Iemanja: Uruguayans celebrate the goddess of the sea

Every February 2nd, thousands of Uruguayans go to Ramírez beach in Montevideo to offer their gifts to the goddess of the sea and ask for her protection, for their secret crush to fall in love with them, for work, money, or whatever they may desire.

A representation of the goddess

It always strikes me that, in a country where religions are nowhere near as strong as in other parts of South America, worship of Iemanja should be so deep-rooted and so very much alive.

The Brazilian influence plays a huge role in this. Our neighbor from the Northeast is a land where the African-rooted Umbanda religion, which originated the Iemanja cult, is very strong.

In fact, the name Iemanja comes from the original (African) Yoruba name “Yeye emo eja” which means “Mother whose children are like fish.” Originally a mother goddes who protected pregnant women and mothered many saints, when transplanted to Brazil, Iemanja became the “patron of fishermen and shipwreck survivors, the feminine principle of creation and the spirit of moonlight.”

Photography by Mauricio Pizard Feb 2nd, 2011

As a convinced atheist of sorts, I usually go to the beach on February 2nd just to see the gorgeous spectacle of the candle-lit sand and the people in white clothes against the purple-blue horizon.

Gift boats before setting sail

There is also a lot of drumming and singing going on, as the Umbandan priests chant their sacred songs. But there are many people who, unlike me, though they may be devout Catholics or uninterested in religion during the rest of the year, come to Iemanja´s celebration to unleash their superstitious beliefs, and have some fun while they´re at it.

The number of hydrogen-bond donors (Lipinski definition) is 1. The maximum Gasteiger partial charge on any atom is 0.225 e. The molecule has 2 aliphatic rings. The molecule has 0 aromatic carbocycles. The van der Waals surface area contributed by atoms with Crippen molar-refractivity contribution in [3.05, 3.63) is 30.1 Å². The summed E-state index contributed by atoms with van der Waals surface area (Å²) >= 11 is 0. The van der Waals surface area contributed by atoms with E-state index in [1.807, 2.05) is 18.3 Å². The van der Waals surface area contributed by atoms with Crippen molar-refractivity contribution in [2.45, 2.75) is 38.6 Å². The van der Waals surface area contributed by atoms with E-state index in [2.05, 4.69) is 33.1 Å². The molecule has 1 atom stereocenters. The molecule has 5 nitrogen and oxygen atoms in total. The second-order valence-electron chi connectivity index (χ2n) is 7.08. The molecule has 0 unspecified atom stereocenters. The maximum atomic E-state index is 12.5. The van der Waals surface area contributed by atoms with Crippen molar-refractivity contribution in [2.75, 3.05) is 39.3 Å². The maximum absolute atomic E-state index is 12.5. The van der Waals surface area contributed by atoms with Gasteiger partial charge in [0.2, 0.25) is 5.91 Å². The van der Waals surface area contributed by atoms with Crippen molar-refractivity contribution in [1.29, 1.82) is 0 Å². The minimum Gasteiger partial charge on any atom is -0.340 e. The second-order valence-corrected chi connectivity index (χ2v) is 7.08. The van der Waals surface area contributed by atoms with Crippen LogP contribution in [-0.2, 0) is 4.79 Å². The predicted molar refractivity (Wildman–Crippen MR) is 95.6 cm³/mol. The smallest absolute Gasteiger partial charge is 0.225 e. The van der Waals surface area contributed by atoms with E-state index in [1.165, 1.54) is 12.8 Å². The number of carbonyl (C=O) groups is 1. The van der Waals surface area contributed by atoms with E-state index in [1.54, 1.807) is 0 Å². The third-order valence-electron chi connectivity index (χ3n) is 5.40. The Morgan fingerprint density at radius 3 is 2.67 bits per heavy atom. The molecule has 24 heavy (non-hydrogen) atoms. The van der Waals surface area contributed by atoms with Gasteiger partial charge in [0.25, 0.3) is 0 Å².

This year, my Swedish friend Ana, for example, had a woman do a Tarot reading for her. Others bring food, jewelry, and all kinds of gifts for the goddess.

The goddess apparently appreciates wine and watermelon (Photo by Mauricio Pizard)

As the ritual goes, gifts are placed on little makeshift boats which are then sent out to see, so that they may find her.

It is just beautiful to watch the glow of the candles over the water, as these are placed inside the little boats. Even if you don´t believe in Iemanja, or her Catholic counterpart Our Lady of the Seafaring, the day of Iemanja is a feast for everybody to enjoy.

Worshippers go out to sea. Photo by Susana Andrade
Related Posts with Thumbnails

Leave a Reply

Your email address will not be published. Required fields are marked *

CommentLuv badge